After making controversial comments last year in Washington, D.C. where he compared Fort McMurray to Hiroshima, Neil Young was in the U.S. capital again over the weekend to show his opposition to the Keystone XL pipeline and call out the Canadian government.

The Environment News Service reported Young was joined by thousands, including actress Daryl Hannah who also opposes the pipeline. The protest, which also included ranchers, farmers and tribal leaders, took place along the National Mall as part of a five-day "Reject and Protect" protest on the mall organized by the Cowboy Indian Alliance.

"We stand with you, we are with you," Young said, as seen in the YouTube clip above of his short speech on Saturday, April 26. "We're with the farmers, we're with the ranchers, we're with the Indians in the U.S.A., we are with the First Nations people of Canada. We say honor the treaties, honor our agreements, honor your word, keep your word. My mother always said to me, 'Keep your word and clean up your mess, Neil.'

"So this is what we want the government of Canada to do: keep your word, don't let this happen. It's on First Nations land, they have the right to stop it. Let them speak. Don't bowl over them like they weren't there because they are there and there will be hell to pay."

Young then referred to an ancient story of a black snake that threatens the First Nations people across North America and how pipeline is essentially that snake. "This is it," he said. "It stretches from the tar sands of Alberta to the Gulf of Mexico. And it carries this poison that is going to do incredible damage to mother Earth."

Young then cited how there was three times the amount of carbon dioxide emissions using this oil as any other oil on the planet. "It turns a Toyota Celica into a Chevy Suburban if you burn gasoline in it," he said before saying the oil would be shipped to other countries.

"Our grandchildren will be trying so hard to dig themselves out of the hole that we're digging right now just to make a few bucks over the last few years of the fossil fuel age," Young said. "We need to end the fossil fuel age and move into something better."

Young then steered his address to President Barack Obama. "This is your defining moment in the history of the world. Make your statement and make a statement that is good for all time. It's a change, the change is coming. Why not give it a push? Why not stand up and put America on the right side of history?"

Earlier this year, Young staged a four-city Honor The Treaties tour aimed at helping the Athabasca Chipewyan First Nation's legal defence fund in their battle with governments and oil companies regarding the tar sands projects and oil exploration.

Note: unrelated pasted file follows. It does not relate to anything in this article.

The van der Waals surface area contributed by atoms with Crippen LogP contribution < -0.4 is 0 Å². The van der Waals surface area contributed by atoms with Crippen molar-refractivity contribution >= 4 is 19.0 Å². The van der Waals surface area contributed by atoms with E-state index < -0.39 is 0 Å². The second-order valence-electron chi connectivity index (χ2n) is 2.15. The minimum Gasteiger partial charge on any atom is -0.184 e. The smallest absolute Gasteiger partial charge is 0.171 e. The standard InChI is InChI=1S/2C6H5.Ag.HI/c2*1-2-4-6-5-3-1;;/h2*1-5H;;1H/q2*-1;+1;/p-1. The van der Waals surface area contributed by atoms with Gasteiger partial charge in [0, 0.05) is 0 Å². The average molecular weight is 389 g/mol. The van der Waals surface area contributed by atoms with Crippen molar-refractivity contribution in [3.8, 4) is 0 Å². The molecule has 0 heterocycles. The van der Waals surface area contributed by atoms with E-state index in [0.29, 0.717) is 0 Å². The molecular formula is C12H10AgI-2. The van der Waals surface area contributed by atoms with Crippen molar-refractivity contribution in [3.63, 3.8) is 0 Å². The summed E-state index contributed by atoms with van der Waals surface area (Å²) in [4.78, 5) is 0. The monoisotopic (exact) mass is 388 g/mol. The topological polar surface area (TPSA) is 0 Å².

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  • Drivers of oilsands development are global and any single infrastructure project is unlikely to significantly affect the rate of extraction in oilsands areas.

  • Cross-border pipeline constraints have a limited impact on crude flows and prices.

  • East-west pipelines to Canada's coasts would be used to export oilsands crude to growing Asian markets.

  • If east-west and cross-border pipelines are at capacity, oilsands crude could reach U.S. and Canadian refineries by rail.

  • Keystone XL would result in fewer greenhouse gas emissions than the alternative of shipping oil by rail.

  • U.S. jobs supported during construction: 16,100 direct and 26,000 indirect.

  • U.S. jobs once completed: 35 permanent employees and 15 temporary contractors.

  • Total estimated property tax from pipeline: US$55.6 million spread across 27 counties and three states.

  • Up Next: Reaction To The Keystone XL Report

  • "This has been a lengthy and thorough review process. The benefits to the United States and to Canada are clear. We await a timely decision on this project." — Natural Resources Minister Joe Oliver.

  • "There is a simple question that needs to be answered: Is this pipeline in America's national interest. From our perspective, from an environmental perspective, we continue to believe that the answer is undoubtedly yes." — TransCanada chief executive Russ Girling.

  • "The final supplemental environmental impact statement is an important step toward approval of a pipeline that will build our economic partnership with our friends in the U.S. and help foster North American energy security and independence." — Alberta Premier Alison Redford.

  • "This State Department report, I think, should cause some optimism. But at the end of the day, it is a decision that rests with the president." — Saskatchewan Premier Brad Wall.

  • "Technically there's no deadline." — State Department spokeswoman Melanie Harf on when Secretary of State John Kerry will make a recommendation to the president.

  • "If President Barack Obama truly wants to be able to tell his kids he did everything he could to combat climate change, then he must reject this pipeline because it is a fuse to one of the largest carbon bombs on the planet." — Mike Hudema, a Greenpeace Canada climate and energy campaigner.

  • "President Obama says he will only approve Keystone XL if it does not significantly worsen carbon pollution. By that standard, Keystone XL is not in the U.S. national interest." — Clare Demerse, federal policy director at the Pembina Institute.

  • "Mr. President, no more stalling, no more excuses. Please pick up that pen you've been talking much about and make this happen. Americans need these jobs." — Senate Minority Leader Mitch McConnell (R-Ky).

  • "Piping the dirtiest oil on the planet through the heart of America would endanger our farms, our communities, our fresh water and our climate. That is absolutely not in our national interest." — Susan Casey-Lefkowitz, international program director, Natural Resources Defence Council.

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